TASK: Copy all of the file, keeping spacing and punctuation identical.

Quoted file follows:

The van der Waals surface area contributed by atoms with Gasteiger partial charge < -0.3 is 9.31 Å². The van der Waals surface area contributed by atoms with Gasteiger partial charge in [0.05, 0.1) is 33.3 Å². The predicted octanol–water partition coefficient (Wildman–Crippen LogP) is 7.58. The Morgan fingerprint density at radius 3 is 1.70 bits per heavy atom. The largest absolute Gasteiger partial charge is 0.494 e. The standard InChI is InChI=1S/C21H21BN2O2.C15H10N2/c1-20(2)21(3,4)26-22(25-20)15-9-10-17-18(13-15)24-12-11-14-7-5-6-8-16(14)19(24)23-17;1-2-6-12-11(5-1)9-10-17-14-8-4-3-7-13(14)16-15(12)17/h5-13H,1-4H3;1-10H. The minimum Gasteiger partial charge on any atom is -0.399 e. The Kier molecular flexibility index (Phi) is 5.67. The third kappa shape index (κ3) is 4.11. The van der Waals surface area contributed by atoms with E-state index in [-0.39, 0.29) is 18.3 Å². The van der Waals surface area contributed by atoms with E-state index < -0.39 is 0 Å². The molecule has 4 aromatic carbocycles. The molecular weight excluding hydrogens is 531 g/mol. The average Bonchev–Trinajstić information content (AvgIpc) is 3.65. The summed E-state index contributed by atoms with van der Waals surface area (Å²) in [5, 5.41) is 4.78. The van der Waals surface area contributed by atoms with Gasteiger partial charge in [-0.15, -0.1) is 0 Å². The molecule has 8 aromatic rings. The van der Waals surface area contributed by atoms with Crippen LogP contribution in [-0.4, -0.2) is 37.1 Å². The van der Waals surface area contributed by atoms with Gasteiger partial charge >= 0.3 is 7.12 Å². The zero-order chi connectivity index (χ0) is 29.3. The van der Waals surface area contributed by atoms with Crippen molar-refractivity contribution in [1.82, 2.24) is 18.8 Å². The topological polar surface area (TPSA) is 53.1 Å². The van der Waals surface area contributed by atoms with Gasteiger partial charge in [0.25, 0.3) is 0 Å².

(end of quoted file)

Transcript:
The van der Waals surface area contributed by atoms with Gasteiger partial charge < -0.3 is 9.31 Å². The van der Waals surface area contributed by atoms with Gasteiger partial charge in [0.05, 0.1) is 33.3 Å². The predicted octanol–water partition coefficient (Wildman–Crippen LogP) is 7.58. The Morgan fingerprint density at radius 3 is 1.70 bits per heavy atom. The largest absolute Gasteiger partial charge is 0.494 e. The standard InChI is InChI=1S/C21H21BN2O2.C15H10N2/c1-20(2)21(3,4)26-22(25-20)15-9-10-17-18(13-15)24-12-11-14-7-5-6-8-16(14)19(24)23-17;1-2-6-12-11(5-1)9-10-17-14-8-4-3-7-13(14)16-15(12)17/h5-13H,1-4H3;1-10H. The minimum Gasteiger partial charge on any atom is -0.399 e. The Kier molecular flexibility index (Phi) is 5.67. The third kappa shape index (κ3) is 4.11. The van der Waals surface area contributed by atoms with E-state index in [-0.39, 0.29) is 18.3 Å². The van der Waals surface area contributed by atoms with E-state index < -0.39 is 0 Å². The molecule has 4 aromatic carbocycles. The molecular weight excluding hydrogens is 531 g/mol. The average Bonchev–Trinajstić information content (AvgIpc) is 3.65. The summed E-state index contributed by atoms with van der Waals surface area (Å²) in [5, 5.41) is 4.78. The van der Waals surface area contributed by atoms with Gasteiger partial charge in [-0.15, -0.1) is 0 Å². The molecule has 8 aromatic rings. The van der Waals surface area contributed by atoms with Crippen LogP contribution in [-0.4, -0.2) is 37.1 Å². The van der Waals surface area contributed by atoms with Gasteiger partial charge >= 0.3 is 7.12 Å². The zero-order chi connectivity index (χ0) is 29.3. The van der Waals surface area contributed by atoms with Crippen molar-refractivity contribution in [1.82, 2.24) is 18.8 Å². The topological polar surface area (TPSA) is 53.1 Å². The van der Waals surface area contributed by atoms with Gasteiger partial charge in [0.25, 0.3) is 0 Å².